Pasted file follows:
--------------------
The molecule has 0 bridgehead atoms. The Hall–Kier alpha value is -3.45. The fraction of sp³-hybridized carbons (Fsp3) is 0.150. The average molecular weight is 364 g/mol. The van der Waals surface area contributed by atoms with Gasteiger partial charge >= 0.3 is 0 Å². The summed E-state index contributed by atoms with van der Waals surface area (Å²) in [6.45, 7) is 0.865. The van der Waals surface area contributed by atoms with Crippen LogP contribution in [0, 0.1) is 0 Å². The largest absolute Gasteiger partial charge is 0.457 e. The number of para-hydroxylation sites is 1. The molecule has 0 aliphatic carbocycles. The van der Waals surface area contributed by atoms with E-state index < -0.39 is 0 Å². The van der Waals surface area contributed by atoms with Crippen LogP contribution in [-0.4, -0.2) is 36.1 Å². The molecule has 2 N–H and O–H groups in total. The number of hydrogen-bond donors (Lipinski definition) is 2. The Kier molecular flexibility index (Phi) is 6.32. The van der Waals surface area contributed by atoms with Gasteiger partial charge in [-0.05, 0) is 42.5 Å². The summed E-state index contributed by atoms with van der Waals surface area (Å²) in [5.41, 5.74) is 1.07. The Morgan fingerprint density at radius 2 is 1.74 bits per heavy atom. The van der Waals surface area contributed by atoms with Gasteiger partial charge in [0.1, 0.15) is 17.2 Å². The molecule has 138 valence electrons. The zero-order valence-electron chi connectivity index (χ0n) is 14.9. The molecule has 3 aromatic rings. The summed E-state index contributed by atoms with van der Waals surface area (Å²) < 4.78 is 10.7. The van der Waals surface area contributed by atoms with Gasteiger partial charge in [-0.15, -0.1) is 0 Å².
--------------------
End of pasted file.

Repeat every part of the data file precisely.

The molecule has 0 bridgehead atoms. The Hall–Kier alpha value is -3.45. The fraction of sp³-hybridized carbons (Fsp3) is 0.150. The average molecular weight is 364 g/mol. The van der Waals surface area contributed by atoms with Gasteiger partial charge >= 0.3 is 0 Å². The summed E-state index contributed by atoms with van der Waals surface area (Å²) in [6.45, 7) is 0.865. The van der Waals surface area contributed by atoms with Crippen LogP contribution in [0, 0.1) is 0 Å². The largest absolute Gasteiger partial charge is 0.457 e. The number of para-hydroxylation sites is 1. The molecule has 0 aliphatic carbocycles. The van der Waals surface area contributed by atoms with E-state index < -0.39 is 0 Å². The van der Waals surface area contributed by atoms with Crippen LogP contribution in [-0.4, -0.2) is 36.1 Å². The molecule has 2 N–H and O–H groups in total. The number of hydrogen-bond donors (Lipinski definition) is 2. The Kier molecular flexibility index (Phi) is 6.32. The van der Waals surface area contributed by atoms with Gasteiger partial charge in [-0.05, 0) is 42.5 Å². The summed E-state index contributed by atoms with van der Waals surface area (Å²) in [5.41, 5.74) is 1.07. The Morgan fingerprint density at radius 2 is 1.74 bits per heavy atom. The van der Waals surface area contributed by atoms with Gasteiger partial charge in [0.1, 0.15) is 17.2 Å². The molecule has 138 valence electrons. The zero-order valence-electron chi connectivity index (χ0n) is 14.9. The molecule has 3 aromatic rings. The summed E-state index contributed by atoms with van der Waals surface area (Å²) < 4.78 is 10.7. The van der Waals surface area contributed by atoms with Gasteiger partial charge in [-0.15, -0.1) is 0 Å².